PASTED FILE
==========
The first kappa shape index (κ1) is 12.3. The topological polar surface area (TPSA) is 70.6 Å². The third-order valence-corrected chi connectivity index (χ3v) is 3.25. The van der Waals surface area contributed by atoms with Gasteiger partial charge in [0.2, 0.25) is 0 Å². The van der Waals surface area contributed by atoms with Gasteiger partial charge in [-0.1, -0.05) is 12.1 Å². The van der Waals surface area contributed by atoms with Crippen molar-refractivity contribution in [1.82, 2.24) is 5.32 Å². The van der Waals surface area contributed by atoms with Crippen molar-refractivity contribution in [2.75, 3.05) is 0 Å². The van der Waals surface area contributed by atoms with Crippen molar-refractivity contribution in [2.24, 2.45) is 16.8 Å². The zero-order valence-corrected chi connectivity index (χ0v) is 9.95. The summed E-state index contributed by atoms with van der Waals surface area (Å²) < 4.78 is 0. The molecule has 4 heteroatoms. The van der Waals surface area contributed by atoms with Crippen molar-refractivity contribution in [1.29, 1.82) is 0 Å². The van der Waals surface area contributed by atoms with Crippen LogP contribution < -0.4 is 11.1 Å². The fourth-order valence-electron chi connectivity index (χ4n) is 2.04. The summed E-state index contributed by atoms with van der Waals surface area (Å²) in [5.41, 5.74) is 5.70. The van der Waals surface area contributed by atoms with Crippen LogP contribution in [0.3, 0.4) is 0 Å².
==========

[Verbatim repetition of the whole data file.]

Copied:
The first kappa shape index (κ1) is 12.3. The topological polar surface area (TPSA) is 70.6 Å². The third-order valence-corrected chi connectivity index (χ3v) is 3.25. The van der Waals surface area contributed by atoms with Gasteiger partial charge in [0.2, 0.25) is 0 Å². The van der Waals surface area contributed by atoms with Gasteiger partial charge in [-0.1, -0.05) is 12.1 Å². The van der Waals surface area contributed by atoms with Crippen molar-refractivity contribution in [1.82, 2.24) is 5.32 Å². The van der Waals surface area contributed by atoms with Crippen molar-refractivity contribution in [2.75, 3.05) is 0 Å². The van der Waals surface area contributed by atoms with Crippen molar-refractivity contribution in [2.24, 2.45) is 16.8 Å². The zero-order valence-corrected chi connectivity index (χ0v) is 9.95. The summed E-state index contributed by atoms with van der Waals surface area (Å²) < 4.78 is 0. The molecule has 4 heteroatoms. The van der Waals surface area contributed by atoms with Crippen molar-refractivity contribution in [1.29, 1.82) is 0 Å². The van der Waals surface area contributed by atoms with Crippen LogP contribution < -0.4 is 11.1 Å². The fourth-order valence-electron chi connectivity index (χ4n) is 2.04. The summed E-state index contributed by atoms with van der Waals surface area (Å²) in [5.41, 5.74) is 5.70. The van der Waals surface area contributed by atoms with Crippen LogP contribution in [0.3, 0.4) is 0 Å².